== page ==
Mad River Union Editorial: Never stop asking serious questions, or calling out pretend ones

Being that it’s election season, the time-dishonored tactic of making arguments by “just asking questions” has been popular lately, in the pages of this newspaper as well as the official ballot guide for the Nov. 3 election. 

Any savvy reader of election guides knows very well that the admonition, “DON’T BE FOOLED!” often precedes foolishness and attempts to hoodwink the voter.

If the person making the argument is warning you against tomfoolery, why, they wouldn’t do that very thing, would they?

Of course they would, and do. Often in the form of faux questions that supply their own answers. 

The questions range from repeated, misleading and alarmist questions recklessly associating arsenic and dioxin with our drinking water, to purported curiosity about a “$3,000 to $5,000” fire station window sign (which cost $70, but was donated at no cost to Arcata Fire), to ballot arguments that feign honest inquiry over fire department finances while slipping in made-up “alternative facts” as added freight. 

Asking questions is the basis  of journalism and justice, science and spirituality alike. The curiosity from which questions spring isn’t just a sign of intelligence, it’s vital to societal survival and evolution. 

After all these years, recent experience with elected decisionmakers has raised questions we wish we’d asked them as candidates. And this season, we’ll be posing those hard-learned questions to the candidates.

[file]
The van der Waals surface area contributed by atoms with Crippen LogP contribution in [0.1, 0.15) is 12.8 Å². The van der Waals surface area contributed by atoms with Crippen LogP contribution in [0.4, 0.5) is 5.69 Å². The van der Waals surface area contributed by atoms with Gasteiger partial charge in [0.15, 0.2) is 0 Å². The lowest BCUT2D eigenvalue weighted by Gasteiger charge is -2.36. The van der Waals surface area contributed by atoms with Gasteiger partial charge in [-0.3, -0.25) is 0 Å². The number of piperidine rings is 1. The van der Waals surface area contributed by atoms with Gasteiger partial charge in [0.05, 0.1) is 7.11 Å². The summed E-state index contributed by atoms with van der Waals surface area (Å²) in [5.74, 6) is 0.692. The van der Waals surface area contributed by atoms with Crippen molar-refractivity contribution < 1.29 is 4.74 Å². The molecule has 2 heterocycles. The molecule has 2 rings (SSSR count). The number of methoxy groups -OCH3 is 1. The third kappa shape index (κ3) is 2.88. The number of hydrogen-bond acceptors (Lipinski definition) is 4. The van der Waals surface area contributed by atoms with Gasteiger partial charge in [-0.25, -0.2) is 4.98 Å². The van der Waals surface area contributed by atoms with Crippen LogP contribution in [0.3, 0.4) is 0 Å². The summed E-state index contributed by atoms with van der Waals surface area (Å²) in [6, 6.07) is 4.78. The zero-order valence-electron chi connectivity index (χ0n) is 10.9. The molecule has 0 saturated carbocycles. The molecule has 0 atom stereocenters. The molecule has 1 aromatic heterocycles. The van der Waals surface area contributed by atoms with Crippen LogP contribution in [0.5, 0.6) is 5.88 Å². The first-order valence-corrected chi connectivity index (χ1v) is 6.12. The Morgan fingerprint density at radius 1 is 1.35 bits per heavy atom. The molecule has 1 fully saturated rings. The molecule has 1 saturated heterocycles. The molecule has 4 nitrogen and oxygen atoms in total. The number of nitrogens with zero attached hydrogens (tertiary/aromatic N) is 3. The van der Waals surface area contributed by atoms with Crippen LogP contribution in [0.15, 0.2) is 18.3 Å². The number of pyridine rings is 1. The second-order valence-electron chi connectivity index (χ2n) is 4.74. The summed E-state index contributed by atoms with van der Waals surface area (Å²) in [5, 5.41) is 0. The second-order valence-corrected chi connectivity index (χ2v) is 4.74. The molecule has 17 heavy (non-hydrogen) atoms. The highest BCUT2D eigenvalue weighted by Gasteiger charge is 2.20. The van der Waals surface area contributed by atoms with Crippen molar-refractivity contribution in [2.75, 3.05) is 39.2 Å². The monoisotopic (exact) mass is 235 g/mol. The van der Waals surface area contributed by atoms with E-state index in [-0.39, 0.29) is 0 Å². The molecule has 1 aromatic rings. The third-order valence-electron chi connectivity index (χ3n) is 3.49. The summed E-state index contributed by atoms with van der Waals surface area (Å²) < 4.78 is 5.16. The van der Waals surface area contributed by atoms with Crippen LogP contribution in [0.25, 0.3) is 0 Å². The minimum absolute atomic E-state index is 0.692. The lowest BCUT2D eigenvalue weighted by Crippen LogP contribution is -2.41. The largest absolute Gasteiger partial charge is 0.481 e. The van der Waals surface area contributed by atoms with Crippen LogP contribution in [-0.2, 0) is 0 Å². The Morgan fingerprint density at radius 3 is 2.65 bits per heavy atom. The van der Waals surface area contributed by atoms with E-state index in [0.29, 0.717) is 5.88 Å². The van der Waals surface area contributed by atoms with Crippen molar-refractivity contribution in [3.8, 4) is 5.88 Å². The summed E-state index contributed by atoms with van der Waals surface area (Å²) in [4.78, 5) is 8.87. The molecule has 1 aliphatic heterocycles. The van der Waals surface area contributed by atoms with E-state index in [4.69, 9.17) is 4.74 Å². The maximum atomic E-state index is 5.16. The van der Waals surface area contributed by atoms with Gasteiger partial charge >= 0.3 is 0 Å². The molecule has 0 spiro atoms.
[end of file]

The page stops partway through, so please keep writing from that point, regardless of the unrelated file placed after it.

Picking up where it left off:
All that is why abusing the inquiry process by framing arguments as questions for the purpose of sowing fear, uncertainty and doubt (FUD) has to be called out for the contemptible tactic it is.

“Just asking questions (also known as JAQing off) is a way of attempting to make wild accusations acceptable (and hopefully not legally actionable) by framing them as questions rather than statements,” writes RationalWiki. “It shifts the burden of proof to one’s opponent... one can pull out one single odd piece of evidence and force the opponent to explain why the evidence is wrong.”

Clever rhetoricians with a weak case can bulk it up by spraying out FUD-filled questions with the aim of poisoning the conversation, neutralizing opposition via death by a thousand cuts. 

The explanations require vastly more time and detail to make, may be nuanced and require a much longer attention span than the simple, sticky-yet-slimy stealth accusation.

Continues RationalWiki, “The tactic is closely related to loaded questions or leading questions (which are usually employed when using it), Gish Gallops (when asking a huge number of rapid-fire questions without regard for the answers) and Argumentum ad nauseam (when asking the same question over and over in an attempt to overwhelm refutations).”

Answers become irrelevant, as does the weakness or extremity of the questioner’s position. “Additionally, this tactic is a way for a crank to escape the burden of proof behind extraordinary claims,” observes the website. “In some cases, it also helps hide the nebulousness or absurdity of the questioner’s own views.” Questioning and skepticism are essential partners. But skepticism is also big pals with plausibility – that which survives the inquiry process. 

Mining those nuggets is the whole point of skeptical questioning, especially when you experience the excitement of the findings changing your mind.  

“Asking questions is only a good idea if you are willing to accept the answers to those questions, observes The Logic of Science. “You should ask questions. You should think critically and evaluate what you are told, but your questions need to be based on known facts, and they need to be good-faith questions that are asked out of an honest curiosity. You must be willing to answer them by actually looking at evidence from reputable sources and accepting facts.”







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